“Beyond this door, surprises in store”
Third time lucky for me and the great glass elevator! The first time I saw Charlie and the Chocolate Factory at the Theatre Royal Drury Lane, the climactic lift effect wasn’t ready, the second time it broke down before it even really started so if nothing else, it was great to finally get to see the sequence as it was intended. My main reason for revisiting the show though was the cast change, with favourites like Josefina Gabrielle and Richard Dempsey joining the company and Alex Jennings stepping into the role of Willy Wonka, replacing Douglas Hodge.
And rather unexpectedly, I absolutely loved it. It was a show I had previously liked rather than truly enjoyed but it really seems to have settled into its skin now, subtle alterations helping with the pace (although I am sad to see the animated prologue having been removed) and a generally sharper feel to the whole proceeding. For me though, the best aspect was Jennings’ reinterpretation of Wonka, a completely new take on the character that works brilliantly and feeds into the fabric of David Greig’s book, based on Roald Dahl’s writings of course, in a more instinctive and convincing manner. Continue reading “Re-review: Charlie and the Chocolate Factory, Theatre Royal Drury Lane”
“That’s my Charlie, that’s my son”
At a time when big new musicals have been dropping like flies, the mere fact that Charlie and the Chocolate Factory is still open is something of an achievement, never mind its actual enduring success. And with a major cast change soon to take place (featuring the likes of Alex Jennings and Josefina Gabrielle, just to make sure that I have no choice but to return), it seemed as good a time as any to give the soundtrack a listen.
I’ve seen the show a couple of times now and even in the couple of months between those viewings, it was clear that my original thought, that Marc Shaiman’s score might possess longevity that wasn’t initially obvious, wasn’t too far off the mark. The tunes worm their way into your head under the cover of the cuckoo in the nest that is the late-arriving ‘Pure Imagination’ which predictably is what most people will leave the Theatre Royal Drury Lane humming. Continue reading “Album Review: Charlie and the Chocolate Factory Original London Cast Recording”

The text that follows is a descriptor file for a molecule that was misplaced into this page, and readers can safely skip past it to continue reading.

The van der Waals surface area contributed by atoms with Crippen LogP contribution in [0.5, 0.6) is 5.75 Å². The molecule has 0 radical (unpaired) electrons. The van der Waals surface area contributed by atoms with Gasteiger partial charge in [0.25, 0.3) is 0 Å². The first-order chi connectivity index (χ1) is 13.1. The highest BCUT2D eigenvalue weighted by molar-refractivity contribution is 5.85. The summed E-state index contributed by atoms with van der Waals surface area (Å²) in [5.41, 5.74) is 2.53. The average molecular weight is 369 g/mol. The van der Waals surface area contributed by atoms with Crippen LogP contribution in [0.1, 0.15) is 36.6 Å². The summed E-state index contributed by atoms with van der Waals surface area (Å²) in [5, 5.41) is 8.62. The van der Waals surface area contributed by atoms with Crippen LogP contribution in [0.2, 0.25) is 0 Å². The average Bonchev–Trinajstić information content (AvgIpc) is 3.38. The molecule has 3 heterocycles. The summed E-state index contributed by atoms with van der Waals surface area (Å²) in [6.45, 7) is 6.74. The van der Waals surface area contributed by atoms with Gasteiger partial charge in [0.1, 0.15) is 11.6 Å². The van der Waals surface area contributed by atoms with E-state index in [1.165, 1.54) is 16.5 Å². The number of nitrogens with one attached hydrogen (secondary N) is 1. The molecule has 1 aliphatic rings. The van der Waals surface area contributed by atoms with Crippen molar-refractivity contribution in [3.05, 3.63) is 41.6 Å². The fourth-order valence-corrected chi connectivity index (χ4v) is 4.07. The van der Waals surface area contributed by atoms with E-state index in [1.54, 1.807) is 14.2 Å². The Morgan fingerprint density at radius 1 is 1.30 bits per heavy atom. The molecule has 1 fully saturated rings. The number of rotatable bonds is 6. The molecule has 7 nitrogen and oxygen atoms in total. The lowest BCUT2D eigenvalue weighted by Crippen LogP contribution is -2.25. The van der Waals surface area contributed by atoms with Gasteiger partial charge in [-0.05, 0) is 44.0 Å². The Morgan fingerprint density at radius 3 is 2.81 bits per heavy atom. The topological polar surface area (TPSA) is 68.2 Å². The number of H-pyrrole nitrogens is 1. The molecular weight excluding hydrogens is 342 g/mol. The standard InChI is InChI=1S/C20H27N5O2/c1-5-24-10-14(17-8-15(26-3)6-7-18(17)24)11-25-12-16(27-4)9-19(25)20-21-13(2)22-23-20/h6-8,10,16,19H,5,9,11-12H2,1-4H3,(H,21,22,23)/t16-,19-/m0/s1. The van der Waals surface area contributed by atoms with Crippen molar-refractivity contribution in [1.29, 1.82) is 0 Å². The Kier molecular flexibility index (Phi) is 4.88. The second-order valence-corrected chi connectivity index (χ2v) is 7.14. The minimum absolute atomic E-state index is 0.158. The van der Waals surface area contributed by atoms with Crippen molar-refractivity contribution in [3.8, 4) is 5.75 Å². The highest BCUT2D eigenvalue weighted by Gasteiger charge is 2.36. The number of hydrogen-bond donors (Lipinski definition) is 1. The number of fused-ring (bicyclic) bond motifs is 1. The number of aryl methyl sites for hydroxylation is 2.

“So we’ve lost a few children along the way, we’ve all learned something though”
One of the hottest tickets of the year is a golden one. London gets its second major adaptation of a Roald Dahl story into a big budget piece of musical theatre as the long-awaited Charlie and the Chocolate Factory finally opens its gates at the Theatre Royal Drury Lane. And taking his cue from Willy Wonka, director Sam Mendes has mixed it with love and made it taste good, displaying, along with designer Mark Thompson, just as much wit and invention as the candyman himself in bringing this world to such entertaining life on the stage.
David Greig’s book remains largely faithful to Dahl’s novel, but expanding the poverty-stricken domestic set-up of Charlie Bucket and his extended family as the young boy dreams of finding one of five elusive passes into Wonka’s mysterious factory. As the tickets are found one by one in a series of vividly realised tableaux, his hopes recede but the presence of a shadowy tramp-like figure ensures that there’s soon a golden twinkle in Charlie’s eye and a life-changing journey can begin. Continue reading “Re-review: Charlie and the Chocolate Factory, Theatre Royal Drury Lane”
“It’s the a-choc-alypse…no, it’s choc-mageddon”
What to do when a golden ticket is actually thrust into one’s hand?! A late invitation to a very early preview of new big budget musical Charlie and the Chocolate Factory meant a hurried trip to the newly refurbished Theatre Royal Drury Lane to see what has to be one of the most highly anticipated productions of the year with Sam Mendes directing, Peter Darling choreographing and Douglas Hodge taking on the role of Willy Wonka. Given the huge success of fellow Roald Dahl adaptation Matilda, the stakes on this multi-million production are substantial and a month long preview period is testament to how much the team want to test the show before opening night.
Where Charlie might suffer, unlike Matilda, is in the enduring memory of the iconic film version from 1971. When Hodge appears at the door of his factory, you can sense the sigh of relief as he looks ‘right’, as in definitely inspired by Gene Wilder’s take on the character; when the doors open on the Chocolate room, there’s a slight sense of disappointment which is perhaps inevitable as the logistics of creating a chocolate waterfall and river come up hard against what appears to be a giant curly-wurly (hopefully there’s more to be done here). Continue reading “Review: Charlie and the Chocolate Factory, Theatre Royal Drury Lane”